The turning point was getting an American Institute of Indian Studies grant to study Hindi in Banaras, India. That was a huge eye opener. I was just really wanting to be there and didn’t want to leave. At the end of that summer, I met with my sitar teacher. He was from Jaipur and he offered me the opportunity to study with him. It was an opportunity I couldn’t pass up. I ended up traveling there after the Banaras program ended and stayed until the following spring or summer. I stayed in this old haveli [historical manor house] with a Rajasthani family. I went to my teacher’s house for lessons. It was an incredible experience.
That sounds amazing! What happened when you returned to the US?
This was in ’93. I had to go back and start graduate school. That’s when I started learning Urdu from Bruce Pray. There was an opportunity to study in Lahore for 9 months with the Berkeley Urdu Language Program in Pakistan and that was amazing. It was very different from being in India.
Back at Berkeley after the program, I continued with graduate studies, with emphasis in Sanskrit. It was rough, and during that time I just tried to find my way through it. But then a friend who had graduated at the same time and from the same department, received a job offer to work in Kashmir as an Urdu interpreter. They called me as well, so that opportunity happened.
I have this passion for languages, and this time created an interest for me in Kashmir in general. I wanted to study Kashmiri more deeply. There was an Indian government program in Panjab that taught Kashmiri so I went there. I was doing it on my own. Following that program, I went back to Kashmir for another 6 months. After 2 years away I felt that I needed to go back home, see my family. I was missing home so I went back. I had to figure out how to pick up my life from where I left it.
From then, what led you back to libraries?
I was looking for a job, and I ended up in a library again. It was a public library. I was helping people with the computer, printer, and photocopier. Doing things like checking in and out books. My next job was in Sacramento, California. I kept looking for other positions, and the next one that opened was the position at the UC-Berkeley library. That’s almost like the phase two of me going back to Berkeley. I was working on processing the PL 480 books.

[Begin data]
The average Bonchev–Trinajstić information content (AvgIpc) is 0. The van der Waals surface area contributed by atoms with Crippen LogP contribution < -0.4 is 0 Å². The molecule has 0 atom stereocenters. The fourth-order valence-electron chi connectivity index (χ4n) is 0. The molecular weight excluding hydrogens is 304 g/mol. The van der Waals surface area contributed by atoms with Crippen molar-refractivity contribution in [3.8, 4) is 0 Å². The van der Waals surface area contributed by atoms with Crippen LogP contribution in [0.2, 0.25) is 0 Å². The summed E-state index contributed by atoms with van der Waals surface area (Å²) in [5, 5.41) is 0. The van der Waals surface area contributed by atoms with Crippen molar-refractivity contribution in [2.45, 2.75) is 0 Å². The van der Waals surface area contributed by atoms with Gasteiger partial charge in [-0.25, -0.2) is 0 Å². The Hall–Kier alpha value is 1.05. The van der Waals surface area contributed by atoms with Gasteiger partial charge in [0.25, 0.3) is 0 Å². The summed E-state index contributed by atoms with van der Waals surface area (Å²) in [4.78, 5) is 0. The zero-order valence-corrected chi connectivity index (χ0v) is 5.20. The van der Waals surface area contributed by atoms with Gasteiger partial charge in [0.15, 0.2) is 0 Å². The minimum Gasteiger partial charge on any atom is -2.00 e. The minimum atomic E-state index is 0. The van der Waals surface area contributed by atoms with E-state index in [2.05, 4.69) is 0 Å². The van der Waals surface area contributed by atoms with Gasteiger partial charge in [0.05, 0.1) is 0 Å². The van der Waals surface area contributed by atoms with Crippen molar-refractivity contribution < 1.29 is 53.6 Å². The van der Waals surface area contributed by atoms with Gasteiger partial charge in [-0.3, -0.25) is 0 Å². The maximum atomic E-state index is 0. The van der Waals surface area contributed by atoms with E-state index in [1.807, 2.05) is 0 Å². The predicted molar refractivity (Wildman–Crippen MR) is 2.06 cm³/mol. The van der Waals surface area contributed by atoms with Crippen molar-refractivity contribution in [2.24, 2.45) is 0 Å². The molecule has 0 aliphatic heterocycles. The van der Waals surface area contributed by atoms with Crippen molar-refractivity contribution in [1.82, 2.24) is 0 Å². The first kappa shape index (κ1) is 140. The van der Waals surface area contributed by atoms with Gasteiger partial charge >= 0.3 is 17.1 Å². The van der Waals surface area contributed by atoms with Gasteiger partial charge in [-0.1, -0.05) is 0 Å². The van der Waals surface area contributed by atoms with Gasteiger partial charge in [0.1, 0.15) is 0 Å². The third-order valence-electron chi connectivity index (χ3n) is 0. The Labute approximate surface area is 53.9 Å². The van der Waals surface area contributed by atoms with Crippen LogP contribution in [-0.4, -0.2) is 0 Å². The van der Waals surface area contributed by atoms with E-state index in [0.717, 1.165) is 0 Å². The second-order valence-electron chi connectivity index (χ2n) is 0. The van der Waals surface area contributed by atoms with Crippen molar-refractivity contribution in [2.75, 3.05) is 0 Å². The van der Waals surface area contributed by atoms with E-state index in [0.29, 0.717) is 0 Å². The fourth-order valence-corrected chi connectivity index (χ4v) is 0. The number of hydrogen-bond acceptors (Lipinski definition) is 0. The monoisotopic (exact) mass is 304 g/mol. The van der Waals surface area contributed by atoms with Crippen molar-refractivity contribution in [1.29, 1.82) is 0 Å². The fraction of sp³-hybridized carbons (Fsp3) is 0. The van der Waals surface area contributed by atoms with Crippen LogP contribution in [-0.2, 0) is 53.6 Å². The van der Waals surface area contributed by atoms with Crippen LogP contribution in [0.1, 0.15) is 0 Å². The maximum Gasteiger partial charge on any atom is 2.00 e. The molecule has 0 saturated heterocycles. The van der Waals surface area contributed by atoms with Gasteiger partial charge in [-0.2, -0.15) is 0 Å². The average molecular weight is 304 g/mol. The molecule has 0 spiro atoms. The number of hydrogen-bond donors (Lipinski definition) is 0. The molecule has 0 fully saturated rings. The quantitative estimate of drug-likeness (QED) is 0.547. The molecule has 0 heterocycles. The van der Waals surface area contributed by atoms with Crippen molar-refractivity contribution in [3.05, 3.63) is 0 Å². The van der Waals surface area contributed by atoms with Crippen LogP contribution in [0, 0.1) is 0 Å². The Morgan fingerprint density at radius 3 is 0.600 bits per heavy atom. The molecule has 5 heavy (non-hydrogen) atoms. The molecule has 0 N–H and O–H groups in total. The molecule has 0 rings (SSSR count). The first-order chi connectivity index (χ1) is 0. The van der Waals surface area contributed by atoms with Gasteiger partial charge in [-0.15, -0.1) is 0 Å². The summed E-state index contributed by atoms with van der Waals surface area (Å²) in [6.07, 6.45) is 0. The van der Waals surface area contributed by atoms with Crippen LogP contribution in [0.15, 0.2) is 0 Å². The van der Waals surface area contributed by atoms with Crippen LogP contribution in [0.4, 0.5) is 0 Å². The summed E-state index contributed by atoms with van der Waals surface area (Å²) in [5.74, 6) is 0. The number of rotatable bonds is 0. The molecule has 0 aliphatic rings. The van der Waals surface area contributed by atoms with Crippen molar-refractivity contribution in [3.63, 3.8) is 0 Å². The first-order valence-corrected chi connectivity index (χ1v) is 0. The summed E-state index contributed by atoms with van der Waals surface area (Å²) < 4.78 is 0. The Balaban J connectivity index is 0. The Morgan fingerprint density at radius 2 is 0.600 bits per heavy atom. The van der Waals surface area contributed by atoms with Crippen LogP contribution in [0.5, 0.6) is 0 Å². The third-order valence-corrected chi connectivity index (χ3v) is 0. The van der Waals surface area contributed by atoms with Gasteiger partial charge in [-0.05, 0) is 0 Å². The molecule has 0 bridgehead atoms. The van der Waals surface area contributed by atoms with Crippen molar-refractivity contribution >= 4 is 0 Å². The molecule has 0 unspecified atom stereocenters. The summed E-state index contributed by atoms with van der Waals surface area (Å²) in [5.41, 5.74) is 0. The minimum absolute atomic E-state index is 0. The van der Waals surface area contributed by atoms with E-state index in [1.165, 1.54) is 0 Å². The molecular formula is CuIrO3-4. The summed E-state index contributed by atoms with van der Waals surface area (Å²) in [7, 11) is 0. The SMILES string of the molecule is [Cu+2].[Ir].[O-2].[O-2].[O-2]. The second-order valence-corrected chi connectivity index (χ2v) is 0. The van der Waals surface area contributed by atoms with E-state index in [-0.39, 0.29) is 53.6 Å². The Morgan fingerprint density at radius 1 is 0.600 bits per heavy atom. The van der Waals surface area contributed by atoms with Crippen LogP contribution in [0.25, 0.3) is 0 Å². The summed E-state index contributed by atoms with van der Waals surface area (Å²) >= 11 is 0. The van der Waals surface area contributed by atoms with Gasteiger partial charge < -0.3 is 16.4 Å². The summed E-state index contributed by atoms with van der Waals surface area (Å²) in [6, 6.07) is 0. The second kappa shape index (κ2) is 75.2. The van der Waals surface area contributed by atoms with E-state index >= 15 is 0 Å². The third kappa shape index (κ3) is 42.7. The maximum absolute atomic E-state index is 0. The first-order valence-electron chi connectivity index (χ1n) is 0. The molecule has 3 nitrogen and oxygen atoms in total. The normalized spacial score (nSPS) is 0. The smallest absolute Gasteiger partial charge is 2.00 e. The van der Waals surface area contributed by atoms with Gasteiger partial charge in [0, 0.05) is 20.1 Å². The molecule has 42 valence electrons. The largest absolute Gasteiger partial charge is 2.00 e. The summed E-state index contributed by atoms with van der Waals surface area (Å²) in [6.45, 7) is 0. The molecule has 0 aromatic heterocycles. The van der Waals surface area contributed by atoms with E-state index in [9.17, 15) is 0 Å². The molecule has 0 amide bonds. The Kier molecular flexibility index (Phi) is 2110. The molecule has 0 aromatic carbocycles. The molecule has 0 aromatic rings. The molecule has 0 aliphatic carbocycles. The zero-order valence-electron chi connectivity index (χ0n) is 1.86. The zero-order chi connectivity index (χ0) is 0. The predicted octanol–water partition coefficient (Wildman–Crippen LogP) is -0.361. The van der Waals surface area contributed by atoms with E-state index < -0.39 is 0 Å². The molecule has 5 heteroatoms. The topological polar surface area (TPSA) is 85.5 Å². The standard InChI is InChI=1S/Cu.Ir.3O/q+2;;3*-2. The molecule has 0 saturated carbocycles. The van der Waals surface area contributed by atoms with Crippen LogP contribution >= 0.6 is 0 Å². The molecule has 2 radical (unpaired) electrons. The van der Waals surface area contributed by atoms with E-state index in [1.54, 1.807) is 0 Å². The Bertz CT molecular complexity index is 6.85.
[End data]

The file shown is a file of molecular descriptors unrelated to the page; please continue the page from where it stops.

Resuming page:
It’s so funny how this seems to be so many people’s origin story in South Asian librarianship, working on PL 480 books.
They were all bound in the golden-colored binding. You could tell it was coming from India also through the scent of the books.
After a couple of years, I knew I wanted to do more. I was cataloging but wasn’t a librarian yet. The degree was necessary. Unfortunately, Berkeley no longer had a library science program and the closest library science program was San Jose State. I commuted there while working full time. Online classes were starting to be taught at that time, so I was able to take classes that way as well. Right when I finished with my masters, there was an opening at the Library of Congress, in what used to be the South and Southeast Asia Section in what is now the Acquisitions and Bibliographic Access Directorate. That was in 2003. To this day I feel very lucky to have gotten that opportunity. Twenty or thirty of us were hired at once. Cataloging sections were very robust then. And Shantha Murthy was there even before my time. I was cataloging materials coming from Delhi. At the time, Delhi staff were not doing full-level or shelf-ready cataloging of books yet, so most of the materials would have to be finished by staff in Washington and that would usually be me.